That's what happens indeed: the more stuff connected, the lower the voltage spike. The only issue is that most stuff does not tolerate even low voltage spikes, nor does it tolerate an increase in current through it.


No electronics connected to a ď car ď alternator should fail on load dumps. The iso tests require all auto electronics to cope. Boat electronics should and generally does follow and has TVS diodes to handle excess voltage. The cheap stuff doesnít
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Old 27-11-2021, 05:39   #12
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Myth of alternator damage cause by BMS disconnect?

Quote:
Originally Posted by tanglewood View Post
Thanks. This is what I was looking for. But as the voltage spike takes place, the current to the house loads will increase, draining off the energy stored up in the alternator windings. Doesn't that have a mitigating effect on the magnitude of the voltage spike? Isn't this exactly how a connected lead battery or clamping diode reduces the spike, but conducting current in response to the voltage increase? Obviously the characteristics of a clamping diode and lead battery are different from the house load, but isn't the same principal at play?


The issue is the spike voltage not the current. But itís actually quite easy to design in TVS diodes into the electronics of loads to make them withstand the spike.

The issue has been older alternators tended to destroy their diodes.

Today most integrated alternator ICs are rated to withstand 300 V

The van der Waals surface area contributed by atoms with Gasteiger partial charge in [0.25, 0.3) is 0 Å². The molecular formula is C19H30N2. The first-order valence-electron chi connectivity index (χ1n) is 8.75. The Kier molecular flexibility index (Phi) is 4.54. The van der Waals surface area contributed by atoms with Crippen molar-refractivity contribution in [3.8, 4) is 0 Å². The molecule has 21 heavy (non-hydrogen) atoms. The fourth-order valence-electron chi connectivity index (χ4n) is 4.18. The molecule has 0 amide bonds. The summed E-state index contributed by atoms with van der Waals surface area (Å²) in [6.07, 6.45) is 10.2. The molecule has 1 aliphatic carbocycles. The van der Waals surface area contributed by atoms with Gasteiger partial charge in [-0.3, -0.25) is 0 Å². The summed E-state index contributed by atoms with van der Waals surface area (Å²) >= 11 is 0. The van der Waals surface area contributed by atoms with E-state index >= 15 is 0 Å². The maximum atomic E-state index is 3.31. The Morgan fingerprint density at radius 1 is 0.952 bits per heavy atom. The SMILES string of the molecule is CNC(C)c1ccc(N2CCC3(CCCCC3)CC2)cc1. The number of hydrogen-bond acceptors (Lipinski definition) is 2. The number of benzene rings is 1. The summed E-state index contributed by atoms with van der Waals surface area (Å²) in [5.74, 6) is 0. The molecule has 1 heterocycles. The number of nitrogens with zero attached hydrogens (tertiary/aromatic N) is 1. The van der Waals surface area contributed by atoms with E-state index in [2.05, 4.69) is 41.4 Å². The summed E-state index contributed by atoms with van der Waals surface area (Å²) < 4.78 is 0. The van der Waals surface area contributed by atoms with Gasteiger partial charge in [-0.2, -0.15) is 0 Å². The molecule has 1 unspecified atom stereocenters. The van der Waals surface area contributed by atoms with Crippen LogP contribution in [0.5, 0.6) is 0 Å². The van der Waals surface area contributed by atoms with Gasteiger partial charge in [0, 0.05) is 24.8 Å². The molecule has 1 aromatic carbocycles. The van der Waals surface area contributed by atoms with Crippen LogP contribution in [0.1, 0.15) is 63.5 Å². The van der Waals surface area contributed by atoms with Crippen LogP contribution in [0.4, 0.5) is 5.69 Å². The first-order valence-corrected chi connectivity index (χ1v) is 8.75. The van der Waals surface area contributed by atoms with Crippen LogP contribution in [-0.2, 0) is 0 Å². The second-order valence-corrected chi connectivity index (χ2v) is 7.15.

But yes you are correct the bigger the load ( or on effect a current sink the less issue there is with inductive kick back. ( the alternator regulator is also working to reduce kick back

Put a scope of a boats 12v system abs watch all sorts of nasties fly around
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Old 27-11-2021, 05:48   #13
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Re: Myth of alternator damage cause by BMS disconnect?

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Originally Posted by goboatingnow View Post
No electronics connected to a “ car “ alternator should fail on load dumps. The iso tests require all auto electronics to cope. Boat electronics should and generally does follow and has TVS diodes to handle excess voltage. The cheap stuff doesn’t
I agree about auto electronics being quite well protected. Less sure about boat electronics though. Would you mind sharing a video with a demonstration that boat electronics indeed can handle a load dump?
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Old 27-11-2021, 06:10   #14
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Re: Myth of alternator damage cause by BMS disconnect?

I worried a bit about a similar situation on my boat and installed a Littlefuse V22ZA3P TVS 14V Varistor between the alternator output and the alternator case.
https://www.farnell.com/datasheets/2100390.pdf
At less than a buck apiece, I added others at several other places on my 12V system. Did it solve a problem? Well, I don't know, but they are good rabbit's feet.
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Old 27-11-2021, 07:22   #15
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Myth of alternator damage cause by BMS disconnect?

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Originally Posted by lmxr View Post
I agree about auto electronics being quite well protected. Less sure about boat electronics though. Would you mind sharing a video with a demonstration that boat electronics indeed can handle a load dump?


Anyone competent designing a device to be powered by a car battery /alternator whether boat car or truck should and typically does follow the test cycles in ISO7637-2 and or ISO 16750-2 often only to ď test bĒ ie central suppression to 35V , usually by fitting avalanche diodes to the alternator.

Most modern alternators are now ď centrally suppressed ď even though some donít meet ISO test b exactly

Hence in my experience reputable boat electronics will survive at least one pulse to test b standards.

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Of course not everyone bothers. But it would be a very foolish designer that didnít add protection as spikes are common on 12v battery /alternator systems.